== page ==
The most charming thing about Supernova—a frivolous sci-fi adventure set in the 22nd century aboard a medical emergency spacecraft—is its giggly preoccupation with Kinky Space Sex. Couples retire to the ship’s zero-gravity chamber for free-floating coitus. The medics travel from one distress call to another by “dimension-jumping,” a high-risk process that requires the jumpers to cocoon themselves in a polyglass pod without any clothes on. (This occasions much frantic disrobing and the odd lingering glance.) And the romance between the ex-junkie copilot (a newly beefy, endearingly glum James Spader) and the testy doctor (a death-glare-hurling Angela Bassett) is quite a treat, with a seduction-scene discussion of how pears get into pear-brandy bottles.
Supernova has apparently fallen victim to the transparent damage-control tactics of studios in possession of perceived stinkers: a January release with no advance screenings. (Given that many reviewers are only too happy to oblige when told what to think, it’s no wonder these fears are self-fulfilling.) Original director Walter Hill has removed his name—the blame now falls on the nonexistent “Thomas Lee,” a bland, new variation on Alan Smithee. And yet, Supernova is no real cause for shame—by no means a good movie but silly and strange enough to recommend. On the one hand, it plumbs the standard deep-space-panic scenarios pioneered by Alien (on which Hill served as cowriter and coproducer); on the other, it shamelessly aspires to the cheap-thrill tawdriness of daytime soap—the plot loosely concerns the reemergence of a villainous type, rendered unrecognizable here thanks not to plastic surgery but to the rejuvenating powers of a glowing pink ovoid. The “alien artifact,” as everyone nervously calls it, inspires much hyperventilating about ninth-dimensional matter and natural selection. Don’t bother paying attention—the script’s one-track mind reduces it all to a parting joke about an intergalactic impregnation.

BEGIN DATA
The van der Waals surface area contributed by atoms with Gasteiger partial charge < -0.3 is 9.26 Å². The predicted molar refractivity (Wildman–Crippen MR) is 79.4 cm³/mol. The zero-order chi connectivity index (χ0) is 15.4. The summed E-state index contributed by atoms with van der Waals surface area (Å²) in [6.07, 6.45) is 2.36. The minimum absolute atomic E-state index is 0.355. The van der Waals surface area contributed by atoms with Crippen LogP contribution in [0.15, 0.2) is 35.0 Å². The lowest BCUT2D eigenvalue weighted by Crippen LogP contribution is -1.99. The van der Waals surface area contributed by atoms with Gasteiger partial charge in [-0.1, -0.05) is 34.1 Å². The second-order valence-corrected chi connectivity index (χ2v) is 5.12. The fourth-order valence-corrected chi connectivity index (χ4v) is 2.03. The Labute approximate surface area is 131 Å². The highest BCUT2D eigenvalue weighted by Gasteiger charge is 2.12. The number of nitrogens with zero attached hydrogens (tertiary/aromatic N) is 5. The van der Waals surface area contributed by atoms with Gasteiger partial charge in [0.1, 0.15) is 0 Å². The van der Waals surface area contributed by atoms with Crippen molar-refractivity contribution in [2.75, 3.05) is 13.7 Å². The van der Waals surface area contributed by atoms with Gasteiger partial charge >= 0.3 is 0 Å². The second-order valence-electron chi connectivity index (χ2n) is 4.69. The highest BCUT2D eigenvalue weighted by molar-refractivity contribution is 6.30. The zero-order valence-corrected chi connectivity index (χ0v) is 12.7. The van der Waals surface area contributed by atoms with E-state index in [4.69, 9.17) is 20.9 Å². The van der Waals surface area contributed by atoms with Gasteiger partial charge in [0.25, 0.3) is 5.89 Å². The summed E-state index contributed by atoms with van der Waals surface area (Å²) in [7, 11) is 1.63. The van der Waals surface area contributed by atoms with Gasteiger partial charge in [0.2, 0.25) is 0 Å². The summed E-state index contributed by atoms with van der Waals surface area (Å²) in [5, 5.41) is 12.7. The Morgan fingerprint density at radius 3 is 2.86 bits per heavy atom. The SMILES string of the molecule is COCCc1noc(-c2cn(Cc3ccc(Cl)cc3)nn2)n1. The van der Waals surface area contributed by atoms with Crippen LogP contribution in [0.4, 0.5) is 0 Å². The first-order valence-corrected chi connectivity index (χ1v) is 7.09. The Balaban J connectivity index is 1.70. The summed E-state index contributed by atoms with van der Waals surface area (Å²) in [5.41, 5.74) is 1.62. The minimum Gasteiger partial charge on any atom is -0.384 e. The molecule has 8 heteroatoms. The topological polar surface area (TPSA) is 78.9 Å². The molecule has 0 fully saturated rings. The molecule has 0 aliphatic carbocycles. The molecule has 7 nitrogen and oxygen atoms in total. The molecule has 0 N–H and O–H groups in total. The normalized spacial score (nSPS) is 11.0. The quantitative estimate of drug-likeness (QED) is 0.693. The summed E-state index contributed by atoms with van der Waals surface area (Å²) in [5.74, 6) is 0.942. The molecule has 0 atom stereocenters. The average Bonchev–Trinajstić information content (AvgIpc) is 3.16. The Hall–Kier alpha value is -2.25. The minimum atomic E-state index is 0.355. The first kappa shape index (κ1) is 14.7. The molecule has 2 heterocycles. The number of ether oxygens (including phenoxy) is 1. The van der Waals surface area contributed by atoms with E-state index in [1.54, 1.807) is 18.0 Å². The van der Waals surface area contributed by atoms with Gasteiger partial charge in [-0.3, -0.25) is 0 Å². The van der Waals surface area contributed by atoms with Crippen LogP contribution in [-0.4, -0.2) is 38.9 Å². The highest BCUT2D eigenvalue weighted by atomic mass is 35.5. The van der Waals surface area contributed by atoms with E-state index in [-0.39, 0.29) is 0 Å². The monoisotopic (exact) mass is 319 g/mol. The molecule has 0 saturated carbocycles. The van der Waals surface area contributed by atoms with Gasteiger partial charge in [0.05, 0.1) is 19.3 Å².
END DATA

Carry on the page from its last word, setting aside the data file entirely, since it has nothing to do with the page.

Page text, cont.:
** More sudsy nonsense. Not Love, Just Frenzy: The title reads like an indictment—but of what, exactly? A huge hit in Spain, this squalid trawl through Madrid clubland is less titillating than it is unpleasantly in-your-face. The setup suggests a low-rent Friends: When three neatly differentiated female roommates (man-eating bitch, loveless doormat, nominal heroine) look for a fourth, they end up with a possibly serial-killing gigolo who used to date one of them. The mode is loud and assaultive: rank Eurotechno soundtrack, sub-Wong Foo drag queens, an egregiously gory shooting, a violent black-comic finale involving corpse disposal. Absurdly, it took three men to write and direct this. You imagine it’s the sort of thing the young Almodóvar came up with in his sleep—and discarded without a second thought.